What the flanger?
Like the Electro Harmonix (EHX) Electric Mistress flangers in general use two identical signals and one is delayed slightly by an LFO (Low-Frequency Oscillator). These signals are mixed with the guitar signal so they cancel each other out at certain frequencies. The delay time decreases and increases up to 20ms what produces a swirling ‘jet’ like effect.
Back in the 60s and 70s bands like the Beatles used two tape machines to get a sound like that and recorded the results into a third one. E.g. you can hear that on ‘Lucy In The Sky With Diamonds’.
The History of the Electric Mistress
The Electric Mistress was developed by David Cockerell around 1975 and was the first flanger in a stompbox format. It was produced until 1985 with only small changes. It has a Rate, Range and Color knob and a switch to engage the Filter Matrix. It is driven by two 9v batteries or an 18v power supply.
The Filter Matrix
The filter matrix switch stops the LFO and therefore the oscillation. The cancellations then stay at the same frequency what produces metallic-like sounds. With sweeping the Range knob you can change the frequency.
With the very first V1 Electric mistress that had no Filter/Matrix switch, there are six different versions. The V2, V3, and V4 Electric Mistress are almost identical. On the V5 you only have to set the knobs a bit different but do get the same awesome sound.
Visit Ralf Metzger’s Electric Mistress Mystery Page for more detailed information on each version.
Electric Mistress V1
This is the only Electric Mistress that has a blueprinting and instead of the Filter/Matrix switch an On/Off switch. (PCB EH-5200-1-A)
Electric Mistress V2
1976 - 1978
The V2 is the only (green) version that has no scale printed around the knobs. (PCB EH-5200-1-A)
Electric Mistress V3
1978 - 1979
To find out if you have a V3, V4 or V5 Mistress you need to take a look at the Printed Circuit Board (PCB).
The V3 Version has hand-drawn circuit paths (either all tin or with mask) and has EH 5200-1A printed on the PCB.
Electric Mistress V4
1979 - 1980
The V4 (like some of the V3s) has a hand-drawn circuit paths and says EH 5200 1C on the PCB.
Electric Mistress V5
1980 - 1981
The V5 has straight circuit paths with constant thickness and the EH-5100-D PCB.
Electric Mistress V6
1981 - 1984
The V6 is the only version that has only one battery clip and works with 9V.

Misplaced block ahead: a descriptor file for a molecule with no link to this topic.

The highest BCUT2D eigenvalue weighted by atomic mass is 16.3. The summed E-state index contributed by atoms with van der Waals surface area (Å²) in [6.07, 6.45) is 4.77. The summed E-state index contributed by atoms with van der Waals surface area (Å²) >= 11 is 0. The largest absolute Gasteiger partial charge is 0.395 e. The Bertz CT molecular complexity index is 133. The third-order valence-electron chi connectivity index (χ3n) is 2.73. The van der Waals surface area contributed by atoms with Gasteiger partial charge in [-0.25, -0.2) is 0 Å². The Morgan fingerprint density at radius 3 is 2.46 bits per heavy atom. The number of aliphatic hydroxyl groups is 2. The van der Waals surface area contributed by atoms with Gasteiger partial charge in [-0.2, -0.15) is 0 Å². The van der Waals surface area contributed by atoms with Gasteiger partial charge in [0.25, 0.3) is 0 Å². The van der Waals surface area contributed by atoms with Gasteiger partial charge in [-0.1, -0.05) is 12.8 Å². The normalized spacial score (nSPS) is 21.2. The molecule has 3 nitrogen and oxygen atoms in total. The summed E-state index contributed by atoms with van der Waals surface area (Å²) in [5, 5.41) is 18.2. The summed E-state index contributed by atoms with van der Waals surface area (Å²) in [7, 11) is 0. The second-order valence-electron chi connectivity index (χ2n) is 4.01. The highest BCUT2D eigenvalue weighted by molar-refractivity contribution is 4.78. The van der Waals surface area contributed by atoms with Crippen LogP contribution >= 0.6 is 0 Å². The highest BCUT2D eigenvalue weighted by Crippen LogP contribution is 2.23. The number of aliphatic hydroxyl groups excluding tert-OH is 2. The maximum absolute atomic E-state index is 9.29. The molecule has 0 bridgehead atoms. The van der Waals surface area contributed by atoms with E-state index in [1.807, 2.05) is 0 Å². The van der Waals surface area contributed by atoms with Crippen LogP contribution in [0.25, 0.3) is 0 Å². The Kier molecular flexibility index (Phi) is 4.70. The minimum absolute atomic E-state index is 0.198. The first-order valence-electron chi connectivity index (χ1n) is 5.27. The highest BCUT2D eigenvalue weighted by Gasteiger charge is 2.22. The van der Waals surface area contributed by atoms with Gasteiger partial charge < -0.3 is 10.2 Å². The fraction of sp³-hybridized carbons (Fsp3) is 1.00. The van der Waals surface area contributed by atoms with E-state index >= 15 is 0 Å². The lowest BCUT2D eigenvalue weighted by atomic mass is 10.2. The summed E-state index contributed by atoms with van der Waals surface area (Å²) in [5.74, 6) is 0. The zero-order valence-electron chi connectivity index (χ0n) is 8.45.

Where to put it
I tried the Electric Mistress with a lot of different pedals and amps. I recommend to put a flanger in the modulation section:
Electric Mistress Settings
Andy Summers Tone
To get Andy Summer’s tone with the Electric Mistress is quite easy. In fact, I have to think of Andy most of the time when using the Electric Mistress. Here is a setting that I use. Remember to turn up the Rate if you are using version 1-4.
David Gilmour Tone
Here is my David Gilmour setting on a V5 Mistress. On V1-V4 you will have to turn all knobs to 10 o’clock to get his sound.
Check out Gilmourish.com to learn more about David Gilmour’s tone.
Don’t forget to download the setting chart I made. Because whether you are in the studio or rehearsing for a live gig it is always useful to write down a setting that you like. So hopefully you will never sit in front of your Mistress and think ‘What was the setting of that sound again?’
Most of the vintage Electric Mistress pedals are being sold without a power supply. Unfortunately, the original power supply is no longer made and quite rare on the used market. Luckily I found an easy workaround that needs no modding at all:
Just buy an Electro Harmonix 18DC-500 EU (in Europe) or an Electro Harmonix US18DC-500 (in the US) and use a 3.5mm male to 5.5mm x 2.1mm female DC power adapter connector that keeps the tip-positive polarity!
Some people say they have a volume drop when using the pedal. Luckily I have none. But there is an easy non-invasive mod to solve that.
Also, there are rumors about the pedal being noisy. It is a vintage pedal so I guess it will never be as quiet as your digital flanger plugin. But I only noticed a quiet noise when not playing what is totally acceptable for a vintage pedal.
Usually, you will never need to adjust the trim pots. But if you ever get a Mistress that sounds weird this might be the way to change that. If you open up the Mistress you can see two trim pots (small screws). The trim on the right is for the Delay IC. Move it to either side until the signal cuts out. Then set it in the middle of the two cutout points where the least distortion occurs. The pot on the left is for the Feedback. Turn it up and the pedal will oscillate (with the Color and Range set to max). Then turn it back until it stops oscillating.
Best Flanger out There?
I compared this pedal to a lot of different flangers (e.g. Moogerfooger MF-108, Boss HF-2, EHX Flanger Hoax, EHX Deluxe Electric Mistress, Ibanez FL9, …) and to me it is one of the best sounding flanger pedals out there.
Andy Summers (The Police)
Billy Corgan (The Smashing Pumpkins, Zwan)
David Gilmour (Pink Floyd)
Keith Levene (The Clash, Public Image Ltd)
Robert Smith (The Cure, Siouxsie & the Banshees, The Glove, Malice, The Easy Cure)
Robin Trower (Procol Harum, The Paramounts)